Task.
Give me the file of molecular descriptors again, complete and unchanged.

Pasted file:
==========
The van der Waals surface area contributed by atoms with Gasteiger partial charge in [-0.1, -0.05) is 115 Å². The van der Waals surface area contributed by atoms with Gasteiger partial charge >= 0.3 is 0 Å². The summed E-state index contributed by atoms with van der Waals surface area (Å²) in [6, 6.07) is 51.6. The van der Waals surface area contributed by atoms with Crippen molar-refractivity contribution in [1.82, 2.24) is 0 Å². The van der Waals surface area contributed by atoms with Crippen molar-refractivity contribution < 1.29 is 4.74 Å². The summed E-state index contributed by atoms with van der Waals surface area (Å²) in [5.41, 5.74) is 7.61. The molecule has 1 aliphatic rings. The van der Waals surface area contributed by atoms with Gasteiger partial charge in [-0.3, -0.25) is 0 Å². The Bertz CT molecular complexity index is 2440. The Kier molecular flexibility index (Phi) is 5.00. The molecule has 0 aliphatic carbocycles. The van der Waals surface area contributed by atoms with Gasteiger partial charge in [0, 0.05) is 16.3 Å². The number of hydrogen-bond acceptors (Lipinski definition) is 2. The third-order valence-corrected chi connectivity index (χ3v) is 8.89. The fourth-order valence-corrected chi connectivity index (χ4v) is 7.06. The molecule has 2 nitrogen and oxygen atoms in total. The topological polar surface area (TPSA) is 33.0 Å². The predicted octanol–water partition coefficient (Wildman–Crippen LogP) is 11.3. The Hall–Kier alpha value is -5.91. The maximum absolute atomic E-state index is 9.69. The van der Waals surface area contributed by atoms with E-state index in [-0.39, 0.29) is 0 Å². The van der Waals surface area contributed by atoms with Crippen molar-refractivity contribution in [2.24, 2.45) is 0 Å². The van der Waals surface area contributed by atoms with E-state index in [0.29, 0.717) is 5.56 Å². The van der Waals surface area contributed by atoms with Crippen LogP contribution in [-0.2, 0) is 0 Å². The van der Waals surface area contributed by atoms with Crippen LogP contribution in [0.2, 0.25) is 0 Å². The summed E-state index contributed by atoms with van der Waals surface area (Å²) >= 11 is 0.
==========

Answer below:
The van der Waals surface area contributed by atoms with Gasteiger partial charge in [-0.1, -0.05) is 115 Å². The van der Waals surface area contributed by atoms with Gasteiger partial charge >= 0.3 is 0 Å². The summed E-state index contributed by atoms with van der Waals surface area (Å²) in [6, 6.07) is 51.6. The van der Waals surface area contributed by atoms with Crippen molar-refractivity contribution in [1.82, 2.24) is 0 Å². The van der Waals surface area contributed by atoms with Crippen molar-refractivity contribution < 1.29 is 4.74 Å². The summed E-state index contributed by atoms with van der Waals surface area (Å²) in [5.41, 5.74) is 7.61. The molecule has 1 aliphatic rings. The van der Waals surface area contributed by atoms with Gasteiger partial charge in [-0.3, -0.25) is 0 Å². The Bertz CT molecular complexity index is 2440. The Kier molecular flexibility index (Phi) is 5.00. The molecule has 0 aliphatic carbocycles. The van der Waals surface area contributed by atoms with Gasteiger partial charge in [0, 0.05) is 16.3 Å². The number of hydrogen-bond acceptors (Lipinski definition) is 2. The third-order valence-corrected chi connectivity index (χ3v) is 8.89. The fourth-order valence-corrected chi connectivity index (χ4v) is 7.06. The molecule has 2 nitrogen and oxygen atoms in total. The topological polar surface area (TPSA) is 33.0 Å². The predicted octanol–water partition coefficient (Wildman–Crippen LogP) is 11.3. The Hall–Kier alpha value is -5.91. The maximum absolute atomic E-state index is 9.69. The van der Waals surface area contributed by atoms with E-state index in [-0.39, 0.29) is 0 Å². The van der Waals surface area contributed by atoms with Crippen molar-refractivity contribution in [2.24, 2.45) is 0 Å². The van der Waals surface area contributed by atoms with E-state index in [0.29, 0.717) is 5.56 Å². The van der Waals surface area contributed by atoms with Crippen LogP contribution in [-0.2, 0) is 0 Å². The van der Waals surface area contributed by atoms with Crippen LogP contribution in [0.2, 0.25) is 0 Å². The summed E-state index contributed by atoms with van der Waals surface area (Å²) >= 11 is 0.